My firm specialises in working with Sales and Marketing teams in medium and large B2B organisations. We show them how to get the most from their sales and marketing functions to really hit their sales targets.
In our line of work we hear all the time how sales reps complain that Marketing doesn’t produce high enough quality sales leads.
“In our line of work we hear all the time how sales reps complain that Marketing doesn’t produce high enough quality sales leads.”
And that seems to be corroborated by IDC’s statistics that Sales only follows up on 15% of the leads that Marketing provides. That’s 85% of leads being wasted!
Sales says that Marketing doesn’t produce “qualified” leads and Marketing says that it isn’t their job to “qualify” them. That their job is only to generate enough general interest in their business offerings for prospective customers to contact Sales. Sales people often call these unqualified leads “cold leads” and consider the contacts ‘tire kickers’, rather than real, genuinely interested buyers.
That is the crux right there: Marketing may think that just a name and a phone number are a sales lead, whereas sales reps ideally want a ready purchase order and probably the accompanying payment for the product or service they are selling. Ideally, or so Marketing people may argue, sales reps want to be ‘order takers’, not salespeople.
The era of the Buyers’ Journey is upon us, which means that the entire way that organisations attract interest and sell their offerings is changing dramatically. In order to hit sales targets organisations these days really need to have their sales and marketing teams collaborating as closely as they never have before.
Organisations that do not adjust to the new paradigm really risk being left behind, only to go the way of the dinosaurs.
My experience with a lot of different businesses is that there often is no coordinated effort between Sales and Marketing on how to manage the sales leads. Instead of an agreed, documented and managed lead nurturing program, often the matter is handled solely by Marketing and then somewhat handed over to Sales without much collaboration between the two.
This results in sales leads of varying quality being simply thrown “over the fence” to Sales for the salespeople to follow up and close.
Marketing gloriously claims that they have successfully generated X number of leads, while Sales exclaims that these so-called leads really aren’t worth their attention. “Marketing may as well hand me the phone book.” is a popular complaint by salespeople.
“Marketing may as well hand me the phone book.” is a popular complaint by salespeople.”
If the organisation doesn’t have a mutually agreed plan in place on what really constitutes a sales lead and on how to handle them, then the leads will most likely end up wasted with the response from the sales rep something like this: “I called them and they weren’t interested”, or even worse “I called them and they didn’t remember making an inquiry about our product”.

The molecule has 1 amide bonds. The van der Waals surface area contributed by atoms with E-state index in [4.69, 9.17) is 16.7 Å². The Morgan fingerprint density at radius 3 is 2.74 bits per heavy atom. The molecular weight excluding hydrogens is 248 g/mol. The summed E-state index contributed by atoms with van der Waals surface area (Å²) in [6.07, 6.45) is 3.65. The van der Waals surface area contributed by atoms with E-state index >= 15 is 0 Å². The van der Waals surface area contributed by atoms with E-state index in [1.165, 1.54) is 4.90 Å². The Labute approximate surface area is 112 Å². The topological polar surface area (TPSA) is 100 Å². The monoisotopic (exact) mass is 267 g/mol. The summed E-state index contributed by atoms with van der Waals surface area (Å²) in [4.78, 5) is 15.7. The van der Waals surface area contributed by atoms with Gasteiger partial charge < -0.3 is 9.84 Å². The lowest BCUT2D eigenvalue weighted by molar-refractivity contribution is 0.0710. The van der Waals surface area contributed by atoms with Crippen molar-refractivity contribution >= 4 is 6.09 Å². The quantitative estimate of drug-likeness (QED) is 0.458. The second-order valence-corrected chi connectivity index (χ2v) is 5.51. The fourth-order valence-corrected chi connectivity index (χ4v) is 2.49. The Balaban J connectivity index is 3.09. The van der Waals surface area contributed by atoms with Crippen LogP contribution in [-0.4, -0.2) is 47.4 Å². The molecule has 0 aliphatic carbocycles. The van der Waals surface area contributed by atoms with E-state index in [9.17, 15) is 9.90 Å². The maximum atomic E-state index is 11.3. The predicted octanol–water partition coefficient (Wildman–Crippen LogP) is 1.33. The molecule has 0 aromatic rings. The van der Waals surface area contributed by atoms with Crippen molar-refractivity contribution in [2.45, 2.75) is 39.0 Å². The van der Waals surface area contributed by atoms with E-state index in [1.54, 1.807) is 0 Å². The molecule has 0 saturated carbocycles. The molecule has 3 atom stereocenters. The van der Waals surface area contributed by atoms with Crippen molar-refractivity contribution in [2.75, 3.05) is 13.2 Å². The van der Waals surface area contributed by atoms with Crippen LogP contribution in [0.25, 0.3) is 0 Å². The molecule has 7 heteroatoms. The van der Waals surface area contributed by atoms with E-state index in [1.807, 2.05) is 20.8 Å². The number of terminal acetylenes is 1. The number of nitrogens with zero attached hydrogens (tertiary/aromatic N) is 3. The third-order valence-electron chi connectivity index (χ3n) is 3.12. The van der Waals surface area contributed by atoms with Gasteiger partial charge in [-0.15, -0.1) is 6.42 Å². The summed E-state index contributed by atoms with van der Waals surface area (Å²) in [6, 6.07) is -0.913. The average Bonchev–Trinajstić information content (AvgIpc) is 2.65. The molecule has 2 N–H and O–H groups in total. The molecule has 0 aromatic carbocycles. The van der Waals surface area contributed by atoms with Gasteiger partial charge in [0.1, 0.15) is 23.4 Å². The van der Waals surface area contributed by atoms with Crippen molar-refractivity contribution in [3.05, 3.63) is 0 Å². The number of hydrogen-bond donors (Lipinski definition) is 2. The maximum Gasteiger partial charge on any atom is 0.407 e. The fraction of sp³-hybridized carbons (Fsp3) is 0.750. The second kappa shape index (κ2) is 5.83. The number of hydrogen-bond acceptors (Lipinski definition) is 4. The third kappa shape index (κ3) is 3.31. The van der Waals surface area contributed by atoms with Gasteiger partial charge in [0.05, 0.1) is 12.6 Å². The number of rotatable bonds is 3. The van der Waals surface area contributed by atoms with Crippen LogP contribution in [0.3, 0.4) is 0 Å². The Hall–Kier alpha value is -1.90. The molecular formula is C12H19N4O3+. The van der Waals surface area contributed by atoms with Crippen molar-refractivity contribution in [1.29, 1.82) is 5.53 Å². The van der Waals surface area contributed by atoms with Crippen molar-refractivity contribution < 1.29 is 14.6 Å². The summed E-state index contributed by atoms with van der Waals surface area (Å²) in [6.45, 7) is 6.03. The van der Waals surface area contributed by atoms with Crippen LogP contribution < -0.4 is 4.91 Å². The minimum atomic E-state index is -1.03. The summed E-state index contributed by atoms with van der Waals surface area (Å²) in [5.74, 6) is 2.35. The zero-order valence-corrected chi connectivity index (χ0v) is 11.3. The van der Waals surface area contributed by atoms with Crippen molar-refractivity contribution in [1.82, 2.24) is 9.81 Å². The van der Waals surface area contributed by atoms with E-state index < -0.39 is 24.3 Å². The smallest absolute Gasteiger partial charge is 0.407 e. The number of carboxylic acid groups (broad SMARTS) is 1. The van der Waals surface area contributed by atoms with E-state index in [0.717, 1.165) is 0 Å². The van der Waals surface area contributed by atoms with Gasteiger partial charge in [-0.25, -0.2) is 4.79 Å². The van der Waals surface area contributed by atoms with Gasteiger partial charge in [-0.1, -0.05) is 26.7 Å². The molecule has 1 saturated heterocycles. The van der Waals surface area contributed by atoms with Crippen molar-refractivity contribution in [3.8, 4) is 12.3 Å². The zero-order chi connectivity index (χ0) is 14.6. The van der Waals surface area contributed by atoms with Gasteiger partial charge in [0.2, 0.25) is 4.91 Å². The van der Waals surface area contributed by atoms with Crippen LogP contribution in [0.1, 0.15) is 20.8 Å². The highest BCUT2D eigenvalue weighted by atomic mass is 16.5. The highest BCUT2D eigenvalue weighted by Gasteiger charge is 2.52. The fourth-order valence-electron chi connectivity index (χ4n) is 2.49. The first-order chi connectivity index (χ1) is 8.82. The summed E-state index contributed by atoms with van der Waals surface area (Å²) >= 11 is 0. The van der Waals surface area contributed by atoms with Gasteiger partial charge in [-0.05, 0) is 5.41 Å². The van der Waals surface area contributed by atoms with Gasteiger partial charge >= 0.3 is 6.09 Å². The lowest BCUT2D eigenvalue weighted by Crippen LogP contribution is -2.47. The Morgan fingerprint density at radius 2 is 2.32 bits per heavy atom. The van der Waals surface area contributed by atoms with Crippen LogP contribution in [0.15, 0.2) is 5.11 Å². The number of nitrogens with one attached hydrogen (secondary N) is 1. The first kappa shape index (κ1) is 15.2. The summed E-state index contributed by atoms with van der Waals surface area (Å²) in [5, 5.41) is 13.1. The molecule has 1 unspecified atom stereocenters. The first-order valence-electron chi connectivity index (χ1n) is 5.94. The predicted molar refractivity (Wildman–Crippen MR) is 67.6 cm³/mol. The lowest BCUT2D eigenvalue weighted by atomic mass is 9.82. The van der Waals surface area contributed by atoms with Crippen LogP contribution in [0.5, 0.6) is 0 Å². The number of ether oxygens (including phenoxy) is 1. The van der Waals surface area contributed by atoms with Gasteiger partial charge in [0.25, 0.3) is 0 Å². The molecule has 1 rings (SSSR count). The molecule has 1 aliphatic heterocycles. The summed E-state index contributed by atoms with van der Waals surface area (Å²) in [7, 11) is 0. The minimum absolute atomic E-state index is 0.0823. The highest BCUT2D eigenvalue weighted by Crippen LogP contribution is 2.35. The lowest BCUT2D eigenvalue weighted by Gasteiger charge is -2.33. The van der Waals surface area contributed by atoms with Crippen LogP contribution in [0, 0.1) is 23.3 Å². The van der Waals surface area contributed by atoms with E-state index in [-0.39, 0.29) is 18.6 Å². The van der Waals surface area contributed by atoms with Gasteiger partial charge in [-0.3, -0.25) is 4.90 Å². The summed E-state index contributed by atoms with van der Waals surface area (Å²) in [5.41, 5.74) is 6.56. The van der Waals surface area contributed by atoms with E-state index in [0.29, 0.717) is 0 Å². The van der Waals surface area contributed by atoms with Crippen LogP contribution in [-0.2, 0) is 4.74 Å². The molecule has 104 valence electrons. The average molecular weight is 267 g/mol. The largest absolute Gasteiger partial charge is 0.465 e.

I believe this is where the “Death of a Lead” happens, because what happens to a lead once it is handed over to a sales rep will demonstrate of how much value was attributed to it to start with.
In many businesses that we come across the quality of the feedback from Sales to Marketing is either non-existent, very poor, or at best rudimentary. What is missing is a structured, measurable and – most importantly – consistently constructive way for Sales to inform Marketing of what works for them, and what does not.
Once Marketing receives this sort of constructive feedback from all sales reps, no matter where they are physically located, then it can then make better informed decisions on how to support Sales more effectively. So, if you close the feedback loop between Sales and Marketing you create what we call ‘a virtuous cycle of collaboration’ that stops wasting time, money and effort on both sides and allows both teams to live up to their full potential.
“If you close the feedback loop between Sales and Marketing you create a virtuous cycle of collaboration.”
We have a term for his Sales and Marketing collaboration, we call it Smarketing®. Here is an illustration of how it works:
But no matter what anyone calls it, most Sales Managers in our client organisations call it Nirvana. And wouldn’t it just be the most wonderful thing to get into your business, too ?
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Peter Strohkorb is CEO at Peter Strohkorb Consulting International with offices in Sydney, Australia and in Atlanta, GA, USA. He is a global specialist in sales and marketing alignment and collaboration, that he calls Smarketing®.
Peter is available for enquiries for consulting, coaching or speaking assignments.
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